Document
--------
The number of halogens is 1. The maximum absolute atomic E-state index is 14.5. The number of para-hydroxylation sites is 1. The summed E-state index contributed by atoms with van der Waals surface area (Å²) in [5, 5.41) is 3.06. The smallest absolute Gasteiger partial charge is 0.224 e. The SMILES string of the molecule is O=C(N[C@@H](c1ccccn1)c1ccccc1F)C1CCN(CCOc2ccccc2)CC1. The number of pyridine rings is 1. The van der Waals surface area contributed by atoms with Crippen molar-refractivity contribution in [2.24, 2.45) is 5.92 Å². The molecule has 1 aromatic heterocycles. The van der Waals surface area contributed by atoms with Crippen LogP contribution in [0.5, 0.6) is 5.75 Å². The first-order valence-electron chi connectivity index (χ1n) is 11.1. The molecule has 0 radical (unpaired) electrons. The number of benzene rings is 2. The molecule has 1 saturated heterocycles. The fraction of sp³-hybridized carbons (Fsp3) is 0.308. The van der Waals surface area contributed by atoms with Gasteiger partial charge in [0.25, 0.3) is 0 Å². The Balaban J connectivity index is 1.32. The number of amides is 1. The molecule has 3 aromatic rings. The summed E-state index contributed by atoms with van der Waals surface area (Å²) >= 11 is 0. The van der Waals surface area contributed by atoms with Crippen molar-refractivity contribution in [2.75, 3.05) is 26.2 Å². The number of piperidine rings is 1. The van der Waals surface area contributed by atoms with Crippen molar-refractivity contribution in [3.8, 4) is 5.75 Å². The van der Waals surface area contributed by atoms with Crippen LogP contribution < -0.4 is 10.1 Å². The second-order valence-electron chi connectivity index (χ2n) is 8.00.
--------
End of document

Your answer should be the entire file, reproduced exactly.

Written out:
The number of halogens is 1. The maximum absolute atomic E-state index is 14.5. The number of para-hydroxylation sites is 1. The summed E-state index contributed by atoms with van der Waals surface area (Å²) in [5, 5.41) is 3.06. The smallest absolute Gasteiger partial charge is 0.224 e. The SMILES string of the molecule is O=C(N[C@@H](c1ccccn1)c1ccccc1F)C1CCN(CCOc2ccccc2)CC1. The number of pyridine rings is 1. The van der Waals surface area contributed by atoms with Crippen molar-refractivity contribution in [2.24, 2.45) is 5.92 Å². The molecule has 1 aromatic heterocycles. The van der Waals surface area contributed by atoms with Crippen LogP contribution in [0.5, 0.6) is 5.75 Å². The first-order valence-electron chi connectivity index (χ1n) is 11.1. The molecule has 0 radical (unpaired) electrons. The number of benzene rings is 2. The molecule has 1 saturated heterocycles. The fraction of sp³-hybridized carbons (Fsp3) is 0.308. The van der Waals surface area contributed by atoms with Gasteiger partial charge in [0.25, 0.3) is 0 Å². The Balaban J connectivity index is 1.32. The number of amides is 1. The molecule has 3 aromatic rings. The summed E-state index contributed by atoms with van der Waals surface area (Å²) >= 11 is 0. The van der Waals surface area contributed by atoms with Crippen molar-refractivity contribution in [2.75, 3.05) is 26.2 Å². The number of piperidine rings is 1. The van der Waals surface area contributed by atoms with Crippen molar-refractivity contribution in [3.8, 4) is 5.75 Å². The van der Waals surface area contributed by atoms with Crippen LogP contribution < -0.4 is 10.1 Å². The second-order valence-electron chi connectivity index (χ2n) is 8.00.